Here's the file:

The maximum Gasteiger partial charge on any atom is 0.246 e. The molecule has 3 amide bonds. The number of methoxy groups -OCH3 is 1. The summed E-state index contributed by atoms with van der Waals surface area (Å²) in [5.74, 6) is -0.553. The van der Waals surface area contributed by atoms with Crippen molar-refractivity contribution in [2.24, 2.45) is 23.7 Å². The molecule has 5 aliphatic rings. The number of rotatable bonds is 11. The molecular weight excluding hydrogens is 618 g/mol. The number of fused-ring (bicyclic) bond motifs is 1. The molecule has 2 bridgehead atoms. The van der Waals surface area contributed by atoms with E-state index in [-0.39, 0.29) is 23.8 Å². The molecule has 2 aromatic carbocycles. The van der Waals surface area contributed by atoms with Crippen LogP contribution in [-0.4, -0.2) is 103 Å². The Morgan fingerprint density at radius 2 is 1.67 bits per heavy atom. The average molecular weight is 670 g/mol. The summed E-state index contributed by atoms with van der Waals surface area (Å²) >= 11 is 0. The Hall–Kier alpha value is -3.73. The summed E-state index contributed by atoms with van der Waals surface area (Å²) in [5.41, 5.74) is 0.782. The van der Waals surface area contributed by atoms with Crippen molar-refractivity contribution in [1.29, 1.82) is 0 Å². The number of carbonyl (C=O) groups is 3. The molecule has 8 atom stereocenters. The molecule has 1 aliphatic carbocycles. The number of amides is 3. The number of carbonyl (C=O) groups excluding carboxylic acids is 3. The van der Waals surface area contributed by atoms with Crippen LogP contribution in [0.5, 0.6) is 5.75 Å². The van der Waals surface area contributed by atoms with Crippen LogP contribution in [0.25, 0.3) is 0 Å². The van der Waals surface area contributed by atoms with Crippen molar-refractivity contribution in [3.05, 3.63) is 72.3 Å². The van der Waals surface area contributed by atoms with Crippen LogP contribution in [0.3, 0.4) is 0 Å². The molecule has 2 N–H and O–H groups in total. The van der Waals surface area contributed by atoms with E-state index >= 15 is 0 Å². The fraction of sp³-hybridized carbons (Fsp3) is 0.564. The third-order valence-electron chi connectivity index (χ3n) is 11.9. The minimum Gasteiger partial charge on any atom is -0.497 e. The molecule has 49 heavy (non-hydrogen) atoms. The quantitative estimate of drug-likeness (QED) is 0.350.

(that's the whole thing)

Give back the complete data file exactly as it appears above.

The maximum Gasteiger partial charge on any atom is 0.246 e. The molecule has 3 amide bonds. The number of methoxy groups -OCH3 is 1. The summed E-state index contributed by atoms with van der Waals surface area (Å²) in [5.74, 6) is -0.553. The van der Waals surface area contributed by atoms with Crippen molar-refractivity contribution in [2.24, 2.45) is 23.7 Å². The molecule has 5 aliphatic rings. The number of rotatable bonds is 11. The molecular weight excluding hydrogens is 618 g/mol. The number of fused-ring (bicyclic) bond motifs is 1. The molecule has 2 bridgehead atoms. The van der Waals surface area contributed by atoms with E-state index in [-0.39, 0.29) is 23.8 Å². The molecule has 2 aromatic carbocycles. The van der Waals surface area contributed by atoms with Crippen LogP contribution in [-0.4, -0.2) is 103 Å². The Morgan fingerprint density at radius 2 is 1.67 bits per heavy atom. The average molecular weight is 670 g/mol. The summed E-state index contributed by atoms with van der Waals surface area (Å²) >= 11 is 0. The Hall–Kier alpha value is -3.73. The summed E-state index contributed by atoms with van der Waals surface area (Å²) in [5.41, 5.74) is 0.782. The van der Waals surface area contributed by atoms with Crippen molar-refractivity contribution in [1.29, 1.82) is 0 Å². The number of carbonyl (C=O) groups is 3. The molecule has 8 atom stereocenters. The molecule has 1 aliphatic carbocycles. The number of amides is 3. The number of carbonyl (C=O) groups excluding carboxylic acids is 3. The van der Waals surface area contributed by atoms with Crippen LogP contribution in [0.5, 0.6) is 5.75 Å². The van der Waals surface area contributed by atoms with Crippen LogP contribution in [0.25, 0.3) is 0 Å². The van der Waals surface area contributed by atoms with Crippen molar-refractivity contribution in [3.05, 3.63) is 72.3 Å². The van der Waals surface area contributed by atoms with Crippen LogP contribution in [0.3, 0.4) is 0 Å². The molecule has 2 N–H and O–H groups in total. The van der Waals surface area contributed by atoms with E-state index >= 15 is 0 Å². The fraction of sp³-hybridized carbons (Fsp3) is 0.564. The third-order valence-electron chi connectivity index (χ3n) is 11.9. The minimum Gasteiger partial charge on any atom is -0.497 e. The molecule has 49 heavy (non-hydrogen) atoms. The quantitative estimate of drug-likeness (QED) is 0.350.